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I am experiencing a leak under my well's pressure switch. This is occurring at the site of the copper stalk and the PVC after the tank T. What do I use to reveal this join?

Reseal this joint?

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I use paper towels stratigicly placed to find the actual leak. It may be a bad solder joint, or it may be a bad PVC joint, depending of the actual source. You may need to "start" over, with new materials and connection methods.

Posted on Apr 27, 2015

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The air is coming out of the pressure switch but the problem is the tank check valve. The tank check valve is on the tank where the large line from the pump feeds into the tank. There is also a smaller line, either plastic or copper, from the check valve to the pressure switch. When the pump shuts off the check valve is supposed to close and the pressure switch opens a valve that lets the head pressure bleed off through the small line. This lets the motor start the next time without any pressure in the head. If the check valve isn't closing properly the air will leak out as you describe.

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This is usually indicative of a broken tank check valve. It's a valve on the pressure line from the pump to the tank. It let's air into the tank then closes so the pressure switch can bleed the air out of the pressure line and head through a plastic or copper line so the motor can restart when the pressure drops. Rarely you can remove the valve and clean the seat and valve but more often than not it has to be replaced.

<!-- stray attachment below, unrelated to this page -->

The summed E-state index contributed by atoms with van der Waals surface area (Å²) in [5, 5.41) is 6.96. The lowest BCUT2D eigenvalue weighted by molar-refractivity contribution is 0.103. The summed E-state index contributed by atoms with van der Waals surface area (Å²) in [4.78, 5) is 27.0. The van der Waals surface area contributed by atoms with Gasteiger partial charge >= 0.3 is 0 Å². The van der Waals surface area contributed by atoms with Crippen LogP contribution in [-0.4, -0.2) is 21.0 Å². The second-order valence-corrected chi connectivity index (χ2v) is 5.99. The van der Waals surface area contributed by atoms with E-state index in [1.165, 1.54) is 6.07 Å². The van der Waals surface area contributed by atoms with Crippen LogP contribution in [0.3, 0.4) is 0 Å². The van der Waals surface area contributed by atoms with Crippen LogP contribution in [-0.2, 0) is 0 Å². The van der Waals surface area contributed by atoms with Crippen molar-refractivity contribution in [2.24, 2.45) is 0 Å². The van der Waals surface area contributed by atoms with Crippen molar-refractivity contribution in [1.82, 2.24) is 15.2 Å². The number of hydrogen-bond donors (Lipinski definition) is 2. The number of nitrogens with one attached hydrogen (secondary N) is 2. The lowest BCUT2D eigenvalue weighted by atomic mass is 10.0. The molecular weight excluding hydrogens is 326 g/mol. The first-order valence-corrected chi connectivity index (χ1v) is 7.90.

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Sounds like you have a tank check valve leaking. It is located in top of the tank. The copper discharge line from the compressor goes into the check valve. Make sure there is no air pressure in the tank. Then Remove the large copper discharge line. Also remove the small copper line from the side of the check valve. Once the lines are removed you can remove the check valve. Most of the time the check valve needs replacing. Sometimes they have large pieces of trash holding them open.

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After moving across the country, the compressor never shuts off when plugged in. there is a hissing under the switch at a pin hole below the pressure switch. Also once the compressor reaches 70-70psi. the...


The pinhole leak is most likely your problem. However pressure switch leaks are often misdiagnosed.

Drain all the air from your tank.

Follow the 1/4" copper or plastic line that connects to the pressure switch back to where it meets a fitting that screws into the tank.

Take the lines off of that fitting and take the fitting out of the tank. That is your check valve. Be sure that isn't leaking or obstructed in anyway.

If it isn't leaking or obstructed I think you need to replace your pressure switch. Without having hands on access to your unit I can't be sure.

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When the Pressure switch shuts off, the little air valve in the pressure switch vents the copper line from the compressor, to blead the pressure from the compressor so it's easier to start the next time. If it continues to leak, the check valve between compressor and tank must not be holding.

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